The method of coupling that uses the least number of circuit elements and that is, perhaps, the easiest to understand is direct coupling.
In direct coupling the output of one stage is connected directly to the input of the following stage. The illustration below shows two direct-coupled transistor amplifiers.
Notice that the output (collector) of Q1 is connected directly to the input (base) of Q2. The network of R4, R5, and R6 is a voltage divider used to provide the bias and operating voltages for Q1 and Q2. The entire circuit provides two stages of amplification.
Direct coupled transistor amplifier.
Direct coupling provides a good frequency response since no frequency-sensitive components (inductors and capacitors) are used.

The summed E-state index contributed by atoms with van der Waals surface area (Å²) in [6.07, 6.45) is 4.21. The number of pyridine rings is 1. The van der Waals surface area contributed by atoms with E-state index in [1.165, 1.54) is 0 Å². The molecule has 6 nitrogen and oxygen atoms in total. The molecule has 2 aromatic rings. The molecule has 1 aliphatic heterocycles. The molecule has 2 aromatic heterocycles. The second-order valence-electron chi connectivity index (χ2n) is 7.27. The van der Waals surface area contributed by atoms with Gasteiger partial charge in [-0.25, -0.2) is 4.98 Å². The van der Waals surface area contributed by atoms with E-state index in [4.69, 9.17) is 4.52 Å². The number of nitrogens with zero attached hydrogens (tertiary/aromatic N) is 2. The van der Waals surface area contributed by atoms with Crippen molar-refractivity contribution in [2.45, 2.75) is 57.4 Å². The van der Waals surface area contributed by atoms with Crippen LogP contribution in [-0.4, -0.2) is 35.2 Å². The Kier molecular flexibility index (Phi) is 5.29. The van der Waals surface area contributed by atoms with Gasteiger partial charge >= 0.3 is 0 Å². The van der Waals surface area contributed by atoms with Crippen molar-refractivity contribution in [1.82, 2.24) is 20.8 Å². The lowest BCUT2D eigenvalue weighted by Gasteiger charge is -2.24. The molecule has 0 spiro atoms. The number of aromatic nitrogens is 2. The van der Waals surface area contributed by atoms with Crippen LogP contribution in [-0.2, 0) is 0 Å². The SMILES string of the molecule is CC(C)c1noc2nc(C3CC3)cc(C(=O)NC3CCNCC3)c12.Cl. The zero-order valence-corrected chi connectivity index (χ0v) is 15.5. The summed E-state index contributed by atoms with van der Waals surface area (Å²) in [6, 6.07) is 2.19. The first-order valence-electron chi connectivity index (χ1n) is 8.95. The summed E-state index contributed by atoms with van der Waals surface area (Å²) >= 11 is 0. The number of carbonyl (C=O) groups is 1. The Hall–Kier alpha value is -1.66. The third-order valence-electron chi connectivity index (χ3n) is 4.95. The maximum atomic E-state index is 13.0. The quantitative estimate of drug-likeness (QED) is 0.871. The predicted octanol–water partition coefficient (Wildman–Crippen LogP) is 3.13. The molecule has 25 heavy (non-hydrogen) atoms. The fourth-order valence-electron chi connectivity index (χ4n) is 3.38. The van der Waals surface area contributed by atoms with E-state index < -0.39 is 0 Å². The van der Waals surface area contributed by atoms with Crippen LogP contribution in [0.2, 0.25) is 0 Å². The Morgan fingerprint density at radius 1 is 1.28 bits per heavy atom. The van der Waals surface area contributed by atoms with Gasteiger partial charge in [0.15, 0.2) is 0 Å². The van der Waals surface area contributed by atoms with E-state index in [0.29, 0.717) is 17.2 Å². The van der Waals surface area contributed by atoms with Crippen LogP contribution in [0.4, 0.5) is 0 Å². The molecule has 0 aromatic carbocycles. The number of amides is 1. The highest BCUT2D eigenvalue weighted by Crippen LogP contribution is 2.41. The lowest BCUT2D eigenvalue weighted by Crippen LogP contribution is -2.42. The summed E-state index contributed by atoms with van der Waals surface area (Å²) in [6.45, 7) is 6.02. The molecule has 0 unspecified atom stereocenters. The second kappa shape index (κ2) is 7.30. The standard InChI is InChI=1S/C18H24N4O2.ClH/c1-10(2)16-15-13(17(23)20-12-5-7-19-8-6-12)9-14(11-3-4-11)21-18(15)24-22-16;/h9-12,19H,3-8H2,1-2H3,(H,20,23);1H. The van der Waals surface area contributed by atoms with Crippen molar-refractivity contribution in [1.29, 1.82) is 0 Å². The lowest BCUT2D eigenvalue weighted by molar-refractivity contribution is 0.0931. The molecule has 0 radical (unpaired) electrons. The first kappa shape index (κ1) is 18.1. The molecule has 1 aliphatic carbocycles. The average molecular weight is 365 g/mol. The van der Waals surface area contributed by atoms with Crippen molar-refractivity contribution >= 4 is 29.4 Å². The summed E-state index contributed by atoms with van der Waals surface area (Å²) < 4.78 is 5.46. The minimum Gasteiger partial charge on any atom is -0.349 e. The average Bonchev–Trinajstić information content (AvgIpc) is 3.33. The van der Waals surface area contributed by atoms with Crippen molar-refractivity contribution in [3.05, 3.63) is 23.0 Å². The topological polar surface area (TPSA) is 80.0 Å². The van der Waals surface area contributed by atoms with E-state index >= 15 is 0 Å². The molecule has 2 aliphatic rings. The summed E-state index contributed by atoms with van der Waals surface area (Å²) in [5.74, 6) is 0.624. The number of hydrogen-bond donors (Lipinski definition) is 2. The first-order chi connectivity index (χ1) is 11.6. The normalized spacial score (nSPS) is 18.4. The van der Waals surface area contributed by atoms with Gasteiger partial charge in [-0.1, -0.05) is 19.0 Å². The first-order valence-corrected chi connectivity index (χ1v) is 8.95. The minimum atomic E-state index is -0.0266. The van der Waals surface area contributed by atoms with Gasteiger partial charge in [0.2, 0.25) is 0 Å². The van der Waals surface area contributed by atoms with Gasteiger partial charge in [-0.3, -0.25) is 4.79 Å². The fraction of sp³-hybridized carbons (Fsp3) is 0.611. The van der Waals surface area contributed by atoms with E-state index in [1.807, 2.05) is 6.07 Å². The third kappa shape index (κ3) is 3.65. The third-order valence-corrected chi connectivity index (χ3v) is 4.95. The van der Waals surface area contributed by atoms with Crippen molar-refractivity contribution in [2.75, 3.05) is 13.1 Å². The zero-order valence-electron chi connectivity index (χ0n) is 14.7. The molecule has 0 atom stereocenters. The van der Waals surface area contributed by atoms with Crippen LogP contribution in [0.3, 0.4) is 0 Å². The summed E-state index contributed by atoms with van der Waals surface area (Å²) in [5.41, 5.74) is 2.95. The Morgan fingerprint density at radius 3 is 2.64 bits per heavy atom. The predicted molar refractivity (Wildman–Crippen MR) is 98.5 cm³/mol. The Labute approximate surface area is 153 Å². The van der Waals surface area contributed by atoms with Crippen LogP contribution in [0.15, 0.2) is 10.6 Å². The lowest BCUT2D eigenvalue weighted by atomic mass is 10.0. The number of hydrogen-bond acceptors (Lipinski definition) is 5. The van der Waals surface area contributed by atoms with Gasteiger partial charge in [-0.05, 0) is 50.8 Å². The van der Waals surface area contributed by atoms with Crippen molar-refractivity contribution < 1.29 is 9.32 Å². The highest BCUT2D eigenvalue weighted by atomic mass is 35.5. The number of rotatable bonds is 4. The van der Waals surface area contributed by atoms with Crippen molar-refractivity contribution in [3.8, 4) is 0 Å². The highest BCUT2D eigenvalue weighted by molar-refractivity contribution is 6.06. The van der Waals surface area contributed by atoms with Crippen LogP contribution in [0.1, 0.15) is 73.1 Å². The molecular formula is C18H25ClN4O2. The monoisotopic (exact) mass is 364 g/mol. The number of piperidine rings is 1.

The frequency response of a circuit using direct coupling is affected only by the amplifying device itself. Direct coupling has several disadvantages, however.
The major problem is the power supply requirements for direct-coupled amplifiers. Each succeeding stage requires a higher voltage. The load and voltage divider resistors use a large amount of power and the biasing can become very complicated. Inaddition, it is difficult to match the impedance from stage to stage with direct coupling.
The direct-coupled amplifier is not very efficient and the losses increase as the number of stages increase. Because of the disadvantages, direct coupling is not used very often.